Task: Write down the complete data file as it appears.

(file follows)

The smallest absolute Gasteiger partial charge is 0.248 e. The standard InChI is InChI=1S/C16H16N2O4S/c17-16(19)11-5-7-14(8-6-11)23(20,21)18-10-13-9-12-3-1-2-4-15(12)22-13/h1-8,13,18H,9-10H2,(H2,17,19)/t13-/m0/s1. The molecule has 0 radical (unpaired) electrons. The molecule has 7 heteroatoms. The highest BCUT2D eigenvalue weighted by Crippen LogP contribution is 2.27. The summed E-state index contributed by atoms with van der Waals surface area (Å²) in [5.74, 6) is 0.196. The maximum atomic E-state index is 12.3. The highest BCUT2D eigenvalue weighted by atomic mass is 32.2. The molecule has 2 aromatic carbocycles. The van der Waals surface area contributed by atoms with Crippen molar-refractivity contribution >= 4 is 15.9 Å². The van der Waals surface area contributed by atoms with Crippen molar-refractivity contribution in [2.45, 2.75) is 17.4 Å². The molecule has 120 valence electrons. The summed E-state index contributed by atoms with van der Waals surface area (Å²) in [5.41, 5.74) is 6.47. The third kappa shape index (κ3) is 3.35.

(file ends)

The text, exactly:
The smallest absolute Gasteiger partial charge is 0.248 e. The standard InChI is InChI=1S/C16H16N2O4S/c17-16(19)11-5-7-14(8-6-11)23(20,21)18-10-13-9-12-3-1-2-4-15(12)22-13/h1-8,13,18H,9-10H2,(H2,17,19)/t13-/m0/s1. The molecule has 0 radical (unpaired) electrons. The molecule has 7 heteroatoms. The highest BCUT2D eigenvalue weighted by Crippen LogP contribution is 2.27. The summed E-state index contributed by atoms with van der Waals surface area (Å²) in [5.74, 6) is 0.196. The maximum atomic E-state index is 12.3. The highest BCUT2D eigenvalue weighted by atomic mass is 32.2. The molecule has 2 aromatic carbocycles. The van der Waals surface area contributed by atoms with Crippen molar-refractivity contribution >= 4 is 15.9 Å². The van der Waals surface area contributed by atoms with Crippen molar-refractivity contribution in [2.45, 2.75) is 17.4 Å². The molecule has 120 valence electrons. The summed E-state index contributed by atoms with van der Waals surface area (Å²) in [5.41, 5.74) is 6.47. The third kappa shape index (κ3) is 3.35.